Useless waste and necessary waste 1.4.1 Coal, oil, nuclear power, new energy (2) Current situation in Japan

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1.4.1 Coal, oil, nuclear power, new energy (2)   Current situation in Japan

As I mentioned earlier, I attended the workshop with many other participants from Asian countries. I myself distributed the technical data of Setsuden-mushi (a profit making device) to attendees and publicized the Setsuden-mushi (a profit making device) to the participants as an immediately implementable energy saving device while making additional explanations and answering questions with the data using PowerPoint.

The following is a summary of energy situation in Japan by Mr. Komikawa as a preparation for attending the conference and workshop. And I translated it into English from Japanese and brought in to introduce the actual situation in Japan.

_________________________________

COUNTRY PAPER (JAPAN)

1. Introduction

  Japan is an island country about 3,000 km from the north to the south, whose land area is about 400,000 km2. It has a population of approximately 130 million concentrated in large cities such as Tokyo and Osaka. Although the climate varies greatly from north to south, it is generally classified as a warm and humid climate with the average annual temperature of about 15 ° C in Tokyo located in the center. (Jan = 5.2 , August = 27.1 )

In Tokyo we have four seasons clearly. It snows once or twice a year in winter and on the contrary it is extremely hot and humid in the summer. Most buildings are air-conditioned.

2. Forms of energy used in the Country

Oil is the center of energy use in Japan. Oil utilization has fallen from nearly 80% of the peak level. However petroleum still accounts for about half of the total and is widely used for automobile fuels, chemical raw materials, mining and other industries (see Figure 1). On the other hand, after the oil crisis in 1970s, policies to reduce the dependence on oil were promoted. As a result the ratio of nuclear power and natural gas thermal power is increasing in the power generation field (see Figure 2). (Japan relies on 97% of its natural gas utilization from overseas, all of which is imported as LNG.)

Japan is actively promoting introduction of new energies (solar power generation, wind power generation, biomass, waste heat utilization and etc.) toward the CO2 reduction target promised by the Kyoto Protocol. In FY1999 the supply ratio of new energy was only 1.2% of the total primary energy supply, but in 2010 we have set a target to triple it (see Chart 3).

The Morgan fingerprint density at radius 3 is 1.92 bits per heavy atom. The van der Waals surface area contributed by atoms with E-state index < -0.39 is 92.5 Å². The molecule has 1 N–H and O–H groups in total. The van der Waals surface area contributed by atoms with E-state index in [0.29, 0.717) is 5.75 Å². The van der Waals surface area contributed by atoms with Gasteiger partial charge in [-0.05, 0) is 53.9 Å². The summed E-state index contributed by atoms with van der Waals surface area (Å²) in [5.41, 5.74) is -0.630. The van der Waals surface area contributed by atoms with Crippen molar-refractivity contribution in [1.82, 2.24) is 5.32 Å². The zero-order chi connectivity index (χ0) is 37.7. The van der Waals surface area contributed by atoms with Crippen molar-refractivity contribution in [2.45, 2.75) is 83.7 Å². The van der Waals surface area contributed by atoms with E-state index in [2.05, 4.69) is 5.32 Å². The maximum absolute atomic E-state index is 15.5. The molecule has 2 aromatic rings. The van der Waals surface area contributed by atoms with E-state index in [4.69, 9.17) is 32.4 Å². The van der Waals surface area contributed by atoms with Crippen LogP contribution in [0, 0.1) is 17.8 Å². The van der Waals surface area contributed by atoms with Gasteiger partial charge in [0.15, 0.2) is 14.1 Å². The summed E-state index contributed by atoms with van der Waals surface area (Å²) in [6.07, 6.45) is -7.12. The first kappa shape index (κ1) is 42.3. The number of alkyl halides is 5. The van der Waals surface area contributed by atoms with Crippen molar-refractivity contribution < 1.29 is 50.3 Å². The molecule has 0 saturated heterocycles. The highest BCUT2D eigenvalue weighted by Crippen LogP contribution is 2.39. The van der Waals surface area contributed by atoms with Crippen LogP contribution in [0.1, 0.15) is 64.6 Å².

Chart 1    Japan's primary energy supply (FY1999)

Oil

Coal

Nuclear energy

natural gas

water power

water power

geothermal

52.0

17.4

13.0

12.7

3.6

1.1

0.2

Chart 2    Composition of power generation by power source (2000)

Nuclear

Power

Hydro Power

Oil Power

LNG Power

Coal Power

Others

34.3

9.6

10.6

26.4

18.4

0.7

Chart 3   Record of main new energy introduction and future introduction target   

Unit: Crude oil conversion

Energy sector

Results in 1999

Target in 2010

2010/1999

Solar

power generation

 53,000 kl

 1.81 million kl

approx. 23 times

Utilization of

solar heat

 980,000 kl

 4,39,000 kl

about 4 times

Wind

power generation

    350,000 kl

 1.43 million kl

approx. 38 times

Waste

power generation

11.5 million kl

5.52 million kl

approx. 5 times

Biomass

power generation

 54,000 kl

 340,000 kl

approx. 6 times

  …

   …

   …

 

 Total

 693.0 million kl

 190.1 million kl

 about 3 times

3. Cost of Energy in the Country

Looking at the most familiar charges, electricity and gas charges are higher than those in the developed countries like the US and Europe (see Chart 4). In addition, petroleum refining costs are about 1.5 times higher in Japan in operating and maintenance costs than in the US and Europe (1996. Source: Petroleum Industry Revitalization Center). Regarding coal, the average domestic coal price for steaming coal is about three times the average imported coal price (FY 1997). As showed, Japan's energy supply is relatively expensive.

Next, let's compare the power generation costs of new energy, which is expected as environmentally friendly energy, with existing main power sources. According to the current estimation, there is a considerable difference in cost (see Figure 5).

Chart 4   International comparison of electricity and gas prices (December 1998)

          

Japan

United States

France

Germany

United Kingdom

Electricity charge

100

82

75